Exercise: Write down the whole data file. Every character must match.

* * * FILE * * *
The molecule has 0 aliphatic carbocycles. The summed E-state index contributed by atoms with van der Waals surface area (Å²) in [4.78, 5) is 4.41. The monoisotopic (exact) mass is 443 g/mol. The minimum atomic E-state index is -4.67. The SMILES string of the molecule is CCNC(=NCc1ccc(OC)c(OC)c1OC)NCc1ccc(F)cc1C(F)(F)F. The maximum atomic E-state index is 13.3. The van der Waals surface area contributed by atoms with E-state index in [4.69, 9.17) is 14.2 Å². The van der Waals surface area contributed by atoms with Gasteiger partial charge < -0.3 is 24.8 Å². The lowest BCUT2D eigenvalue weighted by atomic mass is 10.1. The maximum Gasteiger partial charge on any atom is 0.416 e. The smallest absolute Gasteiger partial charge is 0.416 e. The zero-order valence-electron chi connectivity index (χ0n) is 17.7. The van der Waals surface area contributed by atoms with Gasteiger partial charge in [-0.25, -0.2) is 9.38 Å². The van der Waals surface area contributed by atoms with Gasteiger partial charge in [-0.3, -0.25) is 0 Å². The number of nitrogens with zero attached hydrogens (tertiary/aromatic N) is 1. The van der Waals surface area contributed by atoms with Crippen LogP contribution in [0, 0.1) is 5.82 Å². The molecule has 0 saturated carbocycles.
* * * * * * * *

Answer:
The molecule has 0 aliphatic carbocycles. The summed E-state index contributed by atoms with van der Waals surface area (Å²) in [4.78, 5) is 4.41. The monoisotopic (exact) mass is 443 g/mol. The minimum atomic E-state index is -4.67. The SMILES string of the molecule is CCNC(=NCc1ccc(OC)c(OC)c1OC)NCc1ccc(F)cc1C(F)(F)F. The maximum atomic E-state index is 13.3. The van der Waals surface area contributed by atoms with E-state index in [4.69, 9.17) is 14.2 Å². The van der Waals surface area contributed by atoms with Gasteiger partial charge < -0.3 is 24.8 Å². The lowest BCUT2D eigenvalue weighted by atomic mass is 10.1. The maximum Gasteiger partial charge on any atom is 0.416 e. The smallest absolute Gasteiger partial charge is 0.416 e. The zero-order valence-electron chi connectivity index (χ0n) is 17.7. The van der Waals surface area contributed by atoms with Gasteiger partial charge in [-0.25, -0.2) is 9.38 Å². The van der Waals surface area contributed by atoms with Gasteiger partial charge in [-0.3, -0.25) is 0 Å². The number of nitrogens with zero attached hydrogens (tertiary/aromatic N) is 1. The van der Waals surface area contributed by atoms with Crippen LogP contribution in [0, 0.1) is 5.82 Å². The molecule has 0 saturated carbocycles.